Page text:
Science is about curiosity: asking questions and finding things out.
Science at Beehive Lane is a subject which is intended to provoke children’s curiosity of the world around them. This goes hand in hand with our whole school approach of encouraging children to question things for themselves. From the very beginning, our youngest children are encouraged to ask ‘What if…’, ‘How …’ and ‘Why…’ in response to their understanding of scientific phenomena. As children progress through the school, we use their questions and curiosity to help develop their skills in terms of predicting, investigating, recording findings and evaluating, in addition to furthering their scientific knowledge of the units of study. As children become more confident and proficient in these skills, we encourage them to apply these skills more confidently and independently. Emphasis is placed on the understanding and correct use of scientific terminology throughout the school, so children can express themselves and their ideas clearly and accurately.
Our curriculum covers but goes beyond the National Curriculum, through more in-depth work in each unit of study, as well as additional units designed to supplement learning in other subjects. All units are fully inclusive so that our highest achieving scientists are challenged, whilst our SEN children can access learning in an appropriate manner, suited to their needs.
Units of study build progressively on prior knowledge, with each having specific skills which are well suited to that unit, for example observation, fair/comparative testing, controlling variables and reaching conclusions. These skills also develop progressively as children move through different phases of the school.
Subject knowledge is taught through short practical tasks, each designed to achieve a specific objective. To further the development of this knowledge, investigations are planned with reference to children’s questions related to that unit of study. These investigations will be conducted in groups which aid the children’s learning most effectively, from small group to whole class. Subsequent follow-up questions give children the opportunity to then explore their own ideas and develop their scientific skills more independently in further lessons.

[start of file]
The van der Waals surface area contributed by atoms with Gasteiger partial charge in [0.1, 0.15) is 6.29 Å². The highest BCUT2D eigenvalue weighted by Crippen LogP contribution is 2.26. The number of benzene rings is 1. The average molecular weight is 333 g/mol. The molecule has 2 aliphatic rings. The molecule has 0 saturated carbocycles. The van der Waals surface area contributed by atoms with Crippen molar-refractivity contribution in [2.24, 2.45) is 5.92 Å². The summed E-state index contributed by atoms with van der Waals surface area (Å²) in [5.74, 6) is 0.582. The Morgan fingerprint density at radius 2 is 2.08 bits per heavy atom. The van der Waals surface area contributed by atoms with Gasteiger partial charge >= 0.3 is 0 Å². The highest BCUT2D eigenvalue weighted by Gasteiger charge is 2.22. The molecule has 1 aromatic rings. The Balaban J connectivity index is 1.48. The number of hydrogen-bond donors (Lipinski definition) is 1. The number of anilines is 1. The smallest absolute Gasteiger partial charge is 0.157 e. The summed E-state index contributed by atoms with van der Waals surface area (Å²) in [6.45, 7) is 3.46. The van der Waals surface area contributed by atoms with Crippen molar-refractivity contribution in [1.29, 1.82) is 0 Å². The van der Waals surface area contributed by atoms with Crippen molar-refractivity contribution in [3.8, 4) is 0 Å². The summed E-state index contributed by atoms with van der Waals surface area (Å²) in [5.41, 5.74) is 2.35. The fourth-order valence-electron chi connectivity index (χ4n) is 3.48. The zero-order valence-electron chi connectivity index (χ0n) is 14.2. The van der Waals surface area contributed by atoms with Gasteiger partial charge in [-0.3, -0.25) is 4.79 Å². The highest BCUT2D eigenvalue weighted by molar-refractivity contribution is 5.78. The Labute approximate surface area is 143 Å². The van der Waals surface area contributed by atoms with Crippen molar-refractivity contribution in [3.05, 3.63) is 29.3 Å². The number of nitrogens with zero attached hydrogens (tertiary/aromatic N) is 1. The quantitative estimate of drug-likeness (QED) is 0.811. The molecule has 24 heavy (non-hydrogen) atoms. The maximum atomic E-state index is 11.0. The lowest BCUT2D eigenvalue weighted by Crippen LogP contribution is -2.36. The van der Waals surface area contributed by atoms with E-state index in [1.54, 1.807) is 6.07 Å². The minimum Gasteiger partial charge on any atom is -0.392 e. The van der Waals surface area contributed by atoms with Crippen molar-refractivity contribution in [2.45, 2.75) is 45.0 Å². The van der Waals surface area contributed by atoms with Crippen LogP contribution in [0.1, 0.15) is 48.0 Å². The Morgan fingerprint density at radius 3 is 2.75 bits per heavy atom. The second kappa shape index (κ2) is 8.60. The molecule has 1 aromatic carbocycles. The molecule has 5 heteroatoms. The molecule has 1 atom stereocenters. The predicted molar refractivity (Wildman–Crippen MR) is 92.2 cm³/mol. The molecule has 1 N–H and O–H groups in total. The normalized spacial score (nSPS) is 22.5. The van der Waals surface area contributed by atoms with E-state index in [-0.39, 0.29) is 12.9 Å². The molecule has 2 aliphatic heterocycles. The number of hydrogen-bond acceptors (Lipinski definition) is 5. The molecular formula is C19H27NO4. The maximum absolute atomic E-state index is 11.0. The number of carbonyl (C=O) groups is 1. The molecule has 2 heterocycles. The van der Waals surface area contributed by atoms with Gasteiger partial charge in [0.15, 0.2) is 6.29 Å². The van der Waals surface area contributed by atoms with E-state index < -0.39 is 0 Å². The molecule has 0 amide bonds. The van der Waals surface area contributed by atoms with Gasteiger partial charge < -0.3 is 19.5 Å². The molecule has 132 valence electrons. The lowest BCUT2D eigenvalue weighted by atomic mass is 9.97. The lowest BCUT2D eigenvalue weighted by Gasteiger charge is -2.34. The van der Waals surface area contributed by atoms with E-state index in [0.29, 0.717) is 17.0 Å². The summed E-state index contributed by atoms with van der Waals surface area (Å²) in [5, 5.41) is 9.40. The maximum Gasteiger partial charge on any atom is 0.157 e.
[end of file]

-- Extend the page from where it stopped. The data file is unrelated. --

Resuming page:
Children are assessed against a number of statements in terms of skills and knowledge, from which an overall judgement can be made. These judgements are reported to parents at the end of each term. An overall end of year judgement is also recorded internally and end of key stage levels of attainment are reported to the Local Authority.
At the end of July 2019, 82% of children from Years 1-6 were assessed as working at or above an age-appropriate level in Science. Looking broadly, there is little gender difference across the school as a whole (84% girls, 81% boys) and little difference between the key stages (83% KS1, 82% KS2). However, within the key stages, there are some gender differences which are masked by the whole school figures (77% girls in KS1, 92% boys; 87% girls in KS2, 76% boys). In EYFS, 84% of children were assessed as ‘Expected’ or ‘Exceeding’ in the areas of ‘The World’ and 90% in ‘Technology’, which is where scientific statements can be found. Again there is little gender difference here: (The World: 85% girls, 83% boys; Technology: 92% girls, 89% boys). These figures suggest Science teaching across the school is effective. However, there are further developments to be continued in children’s independent investigation skills and in their precise use of language. Plans are in development for how to achieve this.